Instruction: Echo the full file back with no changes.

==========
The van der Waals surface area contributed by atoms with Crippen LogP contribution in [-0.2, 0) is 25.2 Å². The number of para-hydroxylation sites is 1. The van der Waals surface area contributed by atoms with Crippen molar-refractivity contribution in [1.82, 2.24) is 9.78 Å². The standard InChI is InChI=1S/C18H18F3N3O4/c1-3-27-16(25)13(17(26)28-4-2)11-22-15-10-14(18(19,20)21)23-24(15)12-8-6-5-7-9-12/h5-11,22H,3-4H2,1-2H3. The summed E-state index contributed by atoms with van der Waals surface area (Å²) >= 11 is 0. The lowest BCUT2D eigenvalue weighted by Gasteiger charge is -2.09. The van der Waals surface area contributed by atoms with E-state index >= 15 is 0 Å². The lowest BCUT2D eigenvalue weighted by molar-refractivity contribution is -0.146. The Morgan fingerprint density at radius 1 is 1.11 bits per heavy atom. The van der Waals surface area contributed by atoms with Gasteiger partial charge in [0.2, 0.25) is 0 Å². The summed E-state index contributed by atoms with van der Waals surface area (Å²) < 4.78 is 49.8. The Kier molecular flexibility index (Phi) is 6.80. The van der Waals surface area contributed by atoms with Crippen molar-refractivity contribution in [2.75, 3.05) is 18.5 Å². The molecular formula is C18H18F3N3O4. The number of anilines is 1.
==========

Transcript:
The van der Waals surface area contributed by atoms with Crippen LogP contribution in [-0.2, 0) is 25.2 Å². The number of para-hydroxylation sites is 1. The van der Waals surface area contributed by atoms with Crippen molar-refractivity contribution in [1.82, 2.24) is 9.78 Å². The standard InChI is InChI=1S/C18H18F3N3O4/c1-3-27-16(25)13(17(26)28-4-2)11-22-15-10-14(18(19,20)21)23-24(15)12-8-6-5-7-9-12/h5-11,22H,3-4H2,1-2H3. The summed E-state index contributed by atoms with van der Waals surface area (Å²) >= 11 is 0. The lowest BCUT2D eigenvalue weighted by Gasteiger charge is -2.09. The van der Waals surface area contributed by atoms with E-state index >= 15 is 0 Å². The lowest BCUT2D eigenvalue weighted by molar-refractivity contribution is -0.146. The Morgan fingerprint density at radius 1 is 1.11 bits per heavy atom. The van der Waals surface area contributed by atoms with Gasteiger partial charge in [0.2, 0.25) is 0 Å². The summed E-state index contributed by atoms with van der Waals surface area (Å²) < 4.78 is 49.8. The Kier molecular flexibility index (Phi) is 6.80. The van der Waals surface area contributed by atoms with Crippen molar-refractivity contribution in [2.75, 3.05) is 18.5 Å². The molecular formula is C18H18F3N3O4. The number of anilines is 1.